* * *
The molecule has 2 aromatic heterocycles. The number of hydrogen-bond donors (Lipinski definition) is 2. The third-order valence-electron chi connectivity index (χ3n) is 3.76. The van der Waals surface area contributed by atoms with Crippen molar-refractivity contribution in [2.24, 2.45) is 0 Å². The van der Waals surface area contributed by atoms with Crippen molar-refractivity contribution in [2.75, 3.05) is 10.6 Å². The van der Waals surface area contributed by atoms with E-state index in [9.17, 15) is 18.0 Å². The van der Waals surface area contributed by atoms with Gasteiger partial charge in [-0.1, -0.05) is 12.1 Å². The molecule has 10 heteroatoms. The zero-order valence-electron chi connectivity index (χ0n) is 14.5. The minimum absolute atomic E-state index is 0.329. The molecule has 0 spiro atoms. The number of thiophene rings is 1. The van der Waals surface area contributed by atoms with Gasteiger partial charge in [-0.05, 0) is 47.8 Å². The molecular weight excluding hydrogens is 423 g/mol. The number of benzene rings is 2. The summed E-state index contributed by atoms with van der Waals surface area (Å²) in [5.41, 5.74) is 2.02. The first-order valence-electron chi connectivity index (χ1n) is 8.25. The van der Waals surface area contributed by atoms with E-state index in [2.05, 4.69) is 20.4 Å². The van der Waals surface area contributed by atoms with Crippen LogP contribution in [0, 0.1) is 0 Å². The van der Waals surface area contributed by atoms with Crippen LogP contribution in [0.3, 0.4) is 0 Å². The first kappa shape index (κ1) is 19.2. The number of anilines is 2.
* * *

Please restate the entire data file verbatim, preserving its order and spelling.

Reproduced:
The molecule has 2 aromatic heterocycles. The number of hydrogen-bond donors (Lipinski definition) is 2. The third-order valence-electron chi connectivity index (χ3n) is 3.76. The van der Waals surface area contributed by atoms with Crippen molar-refractivity contribution in [2.24, 2.45) is 0 Å². The van der Waals surface area contributed by atoms with Crippen molar-refractivity contribution in [2.75, 3.05) is 10.6 Å². The van der Waals surface area contributed by atoms with E-state index in [9.17, 15) is 18.0 Å². The van der Waals surface area contributed by atoms with Gasteiger partial charge in [-0.1, -0.05) is 12.1 Å². The molecule has 10 heteroatoms. The zero-order valence-electron chi connectivity index (χ0n) is 14.5. The minimum absolute atomic E-state index is 0.329. The molecule has 0 spiro atoms. The number of thiophene rings is 1. The van der Waals surface area contributed by atoms with Gasteiger partial charge in [-0.05, 0) is 47.8 Å². The molecular weight excluding hydrogens is 423 g/mol. The number of benzene rings is 2. The summed E-state index contributed by atoms with van der Waals surface area (Å²) in [5.41, 5.74) is 2.02. The first-order valence-electron chi connectivity index (χ1n) is 8.25. The van der Waals surface area contributed by atoms with E-state index in [2.05, 4.69) is 20.4 Å². The van der Waals surface area contributed by atoms with Crippen LogP contribution in [0, 0.1) is 0 Å². The van der Waals surface area contributed by atoms with Crippen LogP contribution in [0.3, 0.4) is 0 Å². The first kappa shape index (κ1) is 19.2. The number of anilines is 2.